The basilica did not start as such, it was originally the home of a Roman nobleman that was thought to be the site of Christian worship in secret before the Catholic church grew in power and influence.
The current church was built on the foundation of the home and the church is dedicated to Pope Clement I.
The church has artwork that depicts his life and the miracles that he performed during his lifetime. The basilica has been rebuilt several times and has even been expanded.
6. Pantheon Rome
The Pantheon is a former Roman temple that was built to honor all the gods. It was then transformed into a catholic church in the year 609 AD and was renamed the Basilica of St. Mary and the Martyrs.
The Pantheon shows the typical Roman architecture on the exterior with columns and a portico. Currently, the Pantheon features the typical Roman architecture on the exterior with the interior dome being designed to honor the catholic religion.
Also Read: Famous Churches in Italy
This is a church that you must visit if you are interested in the Roman culture and the Roman history of Rome, not just the Catholic heritage of the city.
This church has stunning Roman architecture that will transport you back to Rome and will allow you to see what it might have looked like all those years ago upon its founding.
7. Santa Maria sopra Minerva
This church is one of the major churches for the Roman Catholic Order of Preachers, or the Dominicans.
The name of the church comes from the fact that it was built on top of the foundations of a temple that was dedicated to the Goddess Isis, at the time, it was thought that the temple was to the Goddess Minerva instead.
It is located close to the Pantheon, about a block away. It is the only example of Gothic architecture in the city of Rome as all other structures were given a makeover to hide the Gothic architecture.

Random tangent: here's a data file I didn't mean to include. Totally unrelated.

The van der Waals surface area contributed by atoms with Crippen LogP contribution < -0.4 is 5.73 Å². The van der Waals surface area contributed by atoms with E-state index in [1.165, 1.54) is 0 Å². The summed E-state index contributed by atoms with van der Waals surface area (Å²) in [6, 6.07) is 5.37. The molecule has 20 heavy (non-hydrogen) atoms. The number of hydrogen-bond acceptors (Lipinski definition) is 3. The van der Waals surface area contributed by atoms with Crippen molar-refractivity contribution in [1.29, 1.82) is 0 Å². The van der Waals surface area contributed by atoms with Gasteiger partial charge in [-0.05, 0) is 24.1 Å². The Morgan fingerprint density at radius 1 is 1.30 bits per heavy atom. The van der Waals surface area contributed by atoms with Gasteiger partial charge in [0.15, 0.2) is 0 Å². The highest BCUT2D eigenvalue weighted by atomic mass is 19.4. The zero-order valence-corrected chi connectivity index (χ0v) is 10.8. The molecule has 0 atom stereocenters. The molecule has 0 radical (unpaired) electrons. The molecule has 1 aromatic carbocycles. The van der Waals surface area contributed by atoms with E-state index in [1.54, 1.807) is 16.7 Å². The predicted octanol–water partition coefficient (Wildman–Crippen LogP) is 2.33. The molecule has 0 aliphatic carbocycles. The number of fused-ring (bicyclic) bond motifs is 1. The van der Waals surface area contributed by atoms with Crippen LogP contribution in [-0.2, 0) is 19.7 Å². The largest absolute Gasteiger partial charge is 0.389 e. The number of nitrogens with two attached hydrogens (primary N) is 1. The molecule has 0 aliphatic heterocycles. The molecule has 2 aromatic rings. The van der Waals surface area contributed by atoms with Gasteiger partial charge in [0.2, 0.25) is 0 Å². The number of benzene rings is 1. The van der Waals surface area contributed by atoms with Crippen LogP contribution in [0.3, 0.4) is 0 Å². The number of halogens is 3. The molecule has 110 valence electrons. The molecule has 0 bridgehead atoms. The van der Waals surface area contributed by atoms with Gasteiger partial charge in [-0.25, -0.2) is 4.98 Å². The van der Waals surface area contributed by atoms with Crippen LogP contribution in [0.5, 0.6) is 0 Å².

The interior features sculpture by Michelangelo, paintings, mosaics and so many other stunning and truly breathtaking artwork.
It also houses the remains of Saint Catherine of Siena, except for her head which is held in Siena. This is a great site if you want to see what a shrine to a female saint looks like.
8. Papal Basilica of Saint Paul Outside the Walls
This is one of the four major papal basilicas in Rome and is also one of the Seven Pilgrim Churches of Rome.
Though it is owned by the Vatican and the Holy See, it is located outside of the walls of Vatican City, hence the name. It was founded in 324 and has since been restored several times as well as expanded.
One of the most striking features of the Basilica is the cloister of the monastery that is absolutely stunning.
The story goes that the tomb of Saint Paul is located on the grounds and that is the main reason for the basilica being built outside of the walls of Vatican City.
9. Santa Maria in Aracoeli
This is also known as the Basilica of St. Mary of the Altar of Heaven. It is located at the highest summit of the Campidoglio and is still recognized as the church of the city council of Rome.
The church also contains a shrine to Saint Helen, who was the mother of Emperor Constantine. This is an absolutely stunning church that has many relics and that does have a great history to learn about.
There are a number of historic pieces that decorate the interior of the church including the famous wooden statue of Santo Bambino of Aracoeli which was believed to have healing powers.
10. Santa Croce in Gerusalemme
This church is also known as the Basilica of the Hold Cross in Jerusalem. It is one of the Seven Pilgrim Churches of Rome as well.
It was consecrated in 325 and houses relics of the passion of Jesus as well as the floor being covered with soil that was brought from Jerusalem.
Since the church was consecrated it was considered to be in Jerusalem, not just dedicated to the Holy Cross.
This is a very interesting church to visit if you are near and you have the time. It is flanked by twenty windows making the interior light and airy and helping to illuminate the stunning artwork that is housed there.
It is home to the Cappella delle Relique that claims to have part of the cross upon which Jesus was hung, as well as the index finger of St. John, pieces of the true cross, and more.